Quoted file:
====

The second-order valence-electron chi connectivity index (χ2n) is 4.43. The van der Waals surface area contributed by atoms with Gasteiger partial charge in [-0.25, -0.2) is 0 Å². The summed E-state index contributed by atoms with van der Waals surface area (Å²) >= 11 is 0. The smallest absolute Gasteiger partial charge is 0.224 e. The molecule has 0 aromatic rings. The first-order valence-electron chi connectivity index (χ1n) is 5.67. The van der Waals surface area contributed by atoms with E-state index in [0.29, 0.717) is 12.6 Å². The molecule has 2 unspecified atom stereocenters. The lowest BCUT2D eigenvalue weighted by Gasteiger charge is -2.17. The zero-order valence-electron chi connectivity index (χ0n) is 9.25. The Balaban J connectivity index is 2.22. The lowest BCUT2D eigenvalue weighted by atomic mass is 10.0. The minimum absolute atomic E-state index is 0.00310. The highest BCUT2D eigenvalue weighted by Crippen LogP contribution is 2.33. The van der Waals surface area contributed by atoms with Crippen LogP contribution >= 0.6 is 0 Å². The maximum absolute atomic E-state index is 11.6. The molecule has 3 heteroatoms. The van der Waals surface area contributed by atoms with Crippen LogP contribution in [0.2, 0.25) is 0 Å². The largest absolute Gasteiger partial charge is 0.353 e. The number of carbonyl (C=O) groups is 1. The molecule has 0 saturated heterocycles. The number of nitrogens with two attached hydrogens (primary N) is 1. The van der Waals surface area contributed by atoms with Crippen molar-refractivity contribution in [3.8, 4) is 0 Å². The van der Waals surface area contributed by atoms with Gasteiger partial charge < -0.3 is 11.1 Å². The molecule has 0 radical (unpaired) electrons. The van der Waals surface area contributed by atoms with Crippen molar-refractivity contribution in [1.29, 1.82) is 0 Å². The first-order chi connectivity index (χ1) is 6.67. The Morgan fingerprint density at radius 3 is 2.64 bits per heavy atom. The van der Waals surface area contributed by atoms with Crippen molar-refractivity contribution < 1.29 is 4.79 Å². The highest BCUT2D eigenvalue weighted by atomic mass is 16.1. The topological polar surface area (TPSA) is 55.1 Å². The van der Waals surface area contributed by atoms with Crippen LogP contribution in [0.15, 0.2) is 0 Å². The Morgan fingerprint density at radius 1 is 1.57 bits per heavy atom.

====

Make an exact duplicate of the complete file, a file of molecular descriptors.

The second-order valence-electron chi connectivity index (χ2n) is 4.43. The van der Waals surface area contributed by atoms with Gasteiger partial charge in [-0.25, -0.2) is 0 Å². The summed E-state index contributed by atoms with van der Waals surface area (Å²) >= 11 is 0. The smallest absolute Gasteiger partial charge is 0.224 e. The molecule has 0 aromatic rings. The first-order valence-electron chi connectivity index (χ1n) is 5.67. The van der Waals surface area contributed by atoms with E-state index in [0.29, 0.717) is 12.6 Å². The molecule has 2 unspecified atom stereocenters. The lowest BCUT2D eigenvalue weighted by Gasteiger charge is -2.17. The zero-order valence-electron chi connectivity index (χ0n) is 9.25. The Balaban J connectivity index is 2.22. The lowest BCUT2D eigenvalue weighted by atomic mass is 10.0. The minimum absolute atomic E-state index is 0.00310. The highest BCUT2D eigenvalue weighted by Crippen LogP contribution is 2.33. The van der Waals surface area contributed by atoms with Crippen LogP contribution >= 0.6 is 0 Å². The maximum absolute atomic E-state index is 11.6. The molecule has 3 heteroatoms. The van der Waals surface area contributed by atoms with Crippen LogP contribution in [0.2, 0.25) is 0 Å². The largest absolute Gasteiger partial charge is 0.353 e. The number of carbonyl (C=O) groups is 1. The molecule has 0 saturated heterocycles. The number of nitrogens with two attached hydrogens (primary N) is 1. The van der Waals surface area contributed by atoms with Crippen molar-refractivity contribution in [3.8, 4) is 0 Å². The van der Waals surface area contributed by atoms with Gasteiger partial charge < -0.3 is 11.1 Å². The molecule has 0 radical (unpaired) electrons. The van der Waals surface area contributed by atoms with Crippen molar-refractivity contribution in [1.29, 1.82) is 0 Å². The first-order chi connectivity index (χ1) is 6.67. The Morgan fingerprint density at radius 3 is 2.64 bits per heavy atom. The van der Waals surface area contributed by atoms with Crippen molar-refractivity contribution < 1.29 is 4.79 Å². The highest BCUT2D eigenvalue weighted by atomic mass is 16.1. The topological polar surface area (TPSA) is 55.1 Å². The van der Waals surface area contributed by atoms with Crippen LogP contribution in [0.15, 0.2) is 0 Å². The Morgan fingerprint density at radius 1 is 1.57 bits per heavy atom.